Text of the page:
Due to the high concentration of first-generation immigrant families in the inner city of Chicago during the early 20th century, many prominent early studies in urban sociology focused upon the transmission of immigrants' native culture roles and norms into new and developing environments. Political participation and the rise in inter-community organizations were also frequently covered in this period, with many metropolitan areas adopting census techniques that allowed for information to be stored and easily accessed by participating institutions such as the University of Chicago. Park, Burgess and McKenzie, professors at the University of Chicago and three of the earliest proponents of urban sociology, developed the Subculture Theories, which helped to explain the often-positive role of local institutions on the formation of community acceptance and social ties. When race relations break down and expansion renders one's community members anonymous, as was proposed to be occurring in this period, the inner city becomes marked by high levels of social disorganization that prevent local ties from being established and maintained in local political arenas.
The rise of urban sociology coincided with the expansion of statistical inference in the behavioural sciences, which helped ease its transition and acceptance in educational institutions along with other burgeoning social sciences. Micro-sociology courses at the University of Chicago were among the earliest and most prominent courses on urban sociological research in the United States.
The evolution and transition of sociological theory from the Chicago School began to emerge in the 1970s with the publication of Claude Fischer's (1975) "Toward a Theory of Subculture Urbanism" which incorporated Bourdieu's theories on social capital and symbolic capital within the invasion and succession framework of the Chicago School in explaining how cultural groups form, expand and solidify a neighbourhood. The theme of transition by subcultures and groups within the city was further expanded by Barry Wellman's (1979) "The Community Question: The Intimate Networks of East Yorkers" which determined the function and position of the individual, institution and community in the urban landscape in relation to their community. Wellman's categorization and incorporation of community focused theories as "Community Lost", "Community Saved", and "Community Liberated" which center around the structure of the urban community in shaping interactions between individuals and facilitating active participation in the local community are explained in detail below:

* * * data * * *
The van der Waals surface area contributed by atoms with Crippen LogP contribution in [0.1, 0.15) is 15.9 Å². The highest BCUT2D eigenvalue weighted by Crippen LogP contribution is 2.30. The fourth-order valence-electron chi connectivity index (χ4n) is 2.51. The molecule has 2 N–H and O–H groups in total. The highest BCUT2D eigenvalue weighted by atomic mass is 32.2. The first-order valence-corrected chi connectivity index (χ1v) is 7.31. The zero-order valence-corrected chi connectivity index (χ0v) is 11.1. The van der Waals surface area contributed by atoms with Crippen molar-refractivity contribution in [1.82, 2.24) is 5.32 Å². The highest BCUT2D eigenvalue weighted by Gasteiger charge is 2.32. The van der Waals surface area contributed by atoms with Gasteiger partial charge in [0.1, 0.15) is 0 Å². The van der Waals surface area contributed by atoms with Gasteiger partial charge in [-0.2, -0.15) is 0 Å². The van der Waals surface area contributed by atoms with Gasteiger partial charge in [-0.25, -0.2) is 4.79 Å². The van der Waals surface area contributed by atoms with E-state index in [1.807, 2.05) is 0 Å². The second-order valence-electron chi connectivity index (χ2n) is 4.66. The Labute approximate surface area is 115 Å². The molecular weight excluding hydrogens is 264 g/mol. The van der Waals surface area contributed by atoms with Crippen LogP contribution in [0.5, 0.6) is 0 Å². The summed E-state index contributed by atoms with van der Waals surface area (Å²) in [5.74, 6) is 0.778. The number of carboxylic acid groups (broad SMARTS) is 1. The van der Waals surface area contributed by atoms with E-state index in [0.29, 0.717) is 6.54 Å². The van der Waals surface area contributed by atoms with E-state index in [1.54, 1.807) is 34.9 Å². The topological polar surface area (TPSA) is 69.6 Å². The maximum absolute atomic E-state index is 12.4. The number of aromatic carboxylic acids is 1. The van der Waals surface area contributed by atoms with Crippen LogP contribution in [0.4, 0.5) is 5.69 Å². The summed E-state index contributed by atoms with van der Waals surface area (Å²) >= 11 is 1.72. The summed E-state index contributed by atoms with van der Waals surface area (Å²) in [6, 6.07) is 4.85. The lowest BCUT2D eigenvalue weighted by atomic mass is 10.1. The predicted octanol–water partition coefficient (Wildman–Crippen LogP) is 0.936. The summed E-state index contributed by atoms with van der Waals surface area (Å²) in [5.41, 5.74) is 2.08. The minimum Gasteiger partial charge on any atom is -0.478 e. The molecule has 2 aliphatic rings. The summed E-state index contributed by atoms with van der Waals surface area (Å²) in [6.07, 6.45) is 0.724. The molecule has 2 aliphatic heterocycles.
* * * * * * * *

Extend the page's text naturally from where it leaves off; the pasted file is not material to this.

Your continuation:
Community lost: The earliest of the three theories, this concept was developed in the late 19th century to account for the rapid development of industrial patterns that seemingly caused rifts between the individual and their local community. Urbanites were claimed to hold networks that were "impersonal, transitory and segmental", maintaining ties in multiple social networks while at the same time lacking the strong ties that bound them to any specific group. This disorganization in turn caused members of urban communities to subsist almost solely on secondary affiliations with others, and rarely allowed them to rely on other members of the community for assistance with their needs.
Community saved: A critical response to the community lost theory that developed during the 1960s, the community saved argument suggests that multistranded ties often emerge in sparsely-knit communities as time goes on, and that urban communities often possess these strong ties, albeit in different forms. Especially among low-income communities, individuals have a tendency to adapt to their environment and pool resources in order to protect themselves collectively against structural changes. Over time urban communities have tendencies to become "urban villages", where individuals possess strong ties with only a few individuals that connect them to an intricate web of other urbanities within the same local environment.
Community liberated: A cross-section of the community lost and community saved arguments, the community liberated theory suggests that the separation of workplace, residence and familial kinship groups has caused urbanites to maintain weak ties in multiple community groups that are further weakened by high rates of residential mobility. However, the concentrated number of environments present in the city for interaction increase the likelihood of individuals developing secondary ties, even if they simultaneously maintain distance from tightly-knit communities. Primary ties that offer the individual assistance in everyday life form out of sparsely-knit and spatially dispersed interactions, with the individual's access to resources dependent on the quality of the ties they maintain within their community.